The story and script are expertly written and while I couldn’t find any writing credit indicating that Tom Clancy actually took part in the creation of this game, the quality of the writing is right on par with any Clancy novel. Sam is given a lot of witty dialog that he dispenses during mission briefings or when “interrogating” certain people held in a headlock. It's not as forced as a Bruce Willis one-liner but just as funny since it’s so subtle and cleverly delivered.
There are also plenty of conversations worth listening in one. This is nothing new to stealth-based games, but in the case of Splinter Cell you can actually glean useful info by listening to guards and other people in the game.
Sound effects are excellent with each of the weapons offering realistic sounds for reloading and firing. The distraction camera makes little bird chirps or whistles and you hear the tapping as Sam hacks into various computers. Sound intensity ranges from thunderous explosions to the subtle cracking of glass as you tiptoe through a barracks strewn with broken vodka bottles.
The game music does a good job of making a tense game even tenser. Much of the game is played in total silence, which is absolutely necessary when trying to eavesdrop or listen for approaching guards. When the music does swell you know something exciting is about to happen, like somebody shooting at you, and this is my only complaint. It is all too easy to use the music as a “crutch”. When it increases in tempo and volume you know to run and hide in the shadows and when it subsides you “know” it’s safe to come out. Wouldn’t it be nice if we had music in real life to indicate when danger was approaching?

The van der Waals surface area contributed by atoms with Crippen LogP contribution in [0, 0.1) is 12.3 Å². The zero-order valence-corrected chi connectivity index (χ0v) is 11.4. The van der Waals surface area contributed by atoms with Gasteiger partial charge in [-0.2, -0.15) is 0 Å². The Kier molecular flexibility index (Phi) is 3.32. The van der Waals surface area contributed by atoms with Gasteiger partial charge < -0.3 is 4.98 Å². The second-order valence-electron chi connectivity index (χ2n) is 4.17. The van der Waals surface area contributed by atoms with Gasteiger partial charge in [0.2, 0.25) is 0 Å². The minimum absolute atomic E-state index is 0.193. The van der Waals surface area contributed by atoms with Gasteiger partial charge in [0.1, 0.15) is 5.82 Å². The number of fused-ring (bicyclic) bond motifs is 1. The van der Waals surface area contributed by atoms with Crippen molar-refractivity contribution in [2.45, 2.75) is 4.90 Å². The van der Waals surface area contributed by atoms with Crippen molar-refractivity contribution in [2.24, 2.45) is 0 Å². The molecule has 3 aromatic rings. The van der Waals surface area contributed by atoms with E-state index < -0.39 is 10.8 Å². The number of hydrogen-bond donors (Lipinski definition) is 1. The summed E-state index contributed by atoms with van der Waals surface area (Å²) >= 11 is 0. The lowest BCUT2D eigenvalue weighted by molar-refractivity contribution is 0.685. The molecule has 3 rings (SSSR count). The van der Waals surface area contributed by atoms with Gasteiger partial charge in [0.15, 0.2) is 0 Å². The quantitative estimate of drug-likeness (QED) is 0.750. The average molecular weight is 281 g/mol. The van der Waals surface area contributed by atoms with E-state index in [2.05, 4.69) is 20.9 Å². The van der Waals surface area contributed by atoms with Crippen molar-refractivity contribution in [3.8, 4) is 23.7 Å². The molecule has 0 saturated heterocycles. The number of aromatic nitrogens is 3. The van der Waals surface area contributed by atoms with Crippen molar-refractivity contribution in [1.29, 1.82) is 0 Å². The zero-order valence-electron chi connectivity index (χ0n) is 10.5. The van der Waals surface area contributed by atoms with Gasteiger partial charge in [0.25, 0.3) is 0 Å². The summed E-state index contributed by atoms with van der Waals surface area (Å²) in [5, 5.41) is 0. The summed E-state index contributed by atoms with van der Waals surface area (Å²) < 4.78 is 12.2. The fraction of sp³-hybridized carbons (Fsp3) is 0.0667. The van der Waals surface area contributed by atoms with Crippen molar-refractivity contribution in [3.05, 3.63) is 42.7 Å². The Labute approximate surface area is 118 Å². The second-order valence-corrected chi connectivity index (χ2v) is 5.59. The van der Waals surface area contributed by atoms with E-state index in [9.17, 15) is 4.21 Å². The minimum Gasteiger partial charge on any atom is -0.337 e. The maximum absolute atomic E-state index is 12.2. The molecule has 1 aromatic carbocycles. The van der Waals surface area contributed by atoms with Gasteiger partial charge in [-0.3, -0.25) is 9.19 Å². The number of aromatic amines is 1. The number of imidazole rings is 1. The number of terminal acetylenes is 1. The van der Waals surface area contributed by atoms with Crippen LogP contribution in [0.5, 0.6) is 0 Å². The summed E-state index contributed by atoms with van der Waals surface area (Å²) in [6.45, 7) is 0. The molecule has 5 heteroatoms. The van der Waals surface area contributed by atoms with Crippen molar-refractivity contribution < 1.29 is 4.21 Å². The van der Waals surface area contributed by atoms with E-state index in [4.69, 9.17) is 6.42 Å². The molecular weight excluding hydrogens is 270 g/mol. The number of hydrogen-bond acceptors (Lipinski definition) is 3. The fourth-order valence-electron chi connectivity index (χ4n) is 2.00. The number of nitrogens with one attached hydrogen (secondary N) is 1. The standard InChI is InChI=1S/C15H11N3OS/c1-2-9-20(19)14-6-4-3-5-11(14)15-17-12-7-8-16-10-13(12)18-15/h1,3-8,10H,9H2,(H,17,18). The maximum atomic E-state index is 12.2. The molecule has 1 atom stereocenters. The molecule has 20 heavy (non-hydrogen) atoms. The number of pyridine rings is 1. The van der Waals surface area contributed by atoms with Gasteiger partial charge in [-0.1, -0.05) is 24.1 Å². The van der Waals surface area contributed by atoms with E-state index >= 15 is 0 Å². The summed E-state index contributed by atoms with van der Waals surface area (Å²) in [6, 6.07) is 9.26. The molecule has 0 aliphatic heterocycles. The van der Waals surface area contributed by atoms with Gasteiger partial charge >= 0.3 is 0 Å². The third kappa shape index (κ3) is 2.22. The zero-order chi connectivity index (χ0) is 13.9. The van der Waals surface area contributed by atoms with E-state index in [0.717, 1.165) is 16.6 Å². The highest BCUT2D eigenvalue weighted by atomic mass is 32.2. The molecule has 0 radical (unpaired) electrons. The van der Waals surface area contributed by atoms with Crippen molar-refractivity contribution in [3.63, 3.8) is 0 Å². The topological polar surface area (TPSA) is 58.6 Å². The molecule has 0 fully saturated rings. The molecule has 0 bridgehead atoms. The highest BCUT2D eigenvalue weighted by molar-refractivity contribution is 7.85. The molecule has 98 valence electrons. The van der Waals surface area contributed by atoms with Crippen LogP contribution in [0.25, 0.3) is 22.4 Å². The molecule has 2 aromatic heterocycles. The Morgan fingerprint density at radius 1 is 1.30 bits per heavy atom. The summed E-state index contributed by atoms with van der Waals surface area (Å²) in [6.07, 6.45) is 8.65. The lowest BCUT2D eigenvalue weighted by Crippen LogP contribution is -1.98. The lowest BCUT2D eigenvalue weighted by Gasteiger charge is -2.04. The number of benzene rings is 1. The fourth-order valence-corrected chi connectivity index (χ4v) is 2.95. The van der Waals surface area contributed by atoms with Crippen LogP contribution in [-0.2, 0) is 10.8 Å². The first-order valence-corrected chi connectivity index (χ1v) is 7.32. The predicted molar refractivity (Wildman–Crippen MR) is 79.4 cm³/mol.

Splinter Cell is a single player story-driven experience that will take you 12-15 hours to finish. The game checkpoints frequently and you can save whenever you like. There is no real branching plot paths or reasons to replay the game other than the simple fact that the game kicks ass and you will probably want to replay it anyway - maybe not right away but soon.
There's no support for PS2 Online either for multiplayer (which none of the versions support) or new content, which is disappointing since Xbox owners get to download new levels using Xbox Live. As it stands, there is plenty of original gameplay content in the standalone game, probably more than you would find in the latest Metal Gear Solid game and I'll bet you'll have more fun playing as Sam than Snake.
Splinter Cell was everything I imagined and so much more. While the game is heavily scripted you are given a surprising amount of latitude in how you accomplish your missions. The story is engrossing, the script professionally crafted, and the game features missions that rely more on stealth and covert tactics than combat and aggression.
If you own multiple systems then you have a big decision to make and I recommend you read our versus review to make the most informed decision you can. The PS2 offers some original content to offset some trimmed down levels and other levels that had to be completely swapped out for whatever reason. Splinter Cell is still one of the best games you can currently buy for you PS2 and has already been nominated for eight 2003 Gamers’ Choice Awards here at GCM. The bar has been set and this will be the new standard to beat for all future stealth combat games.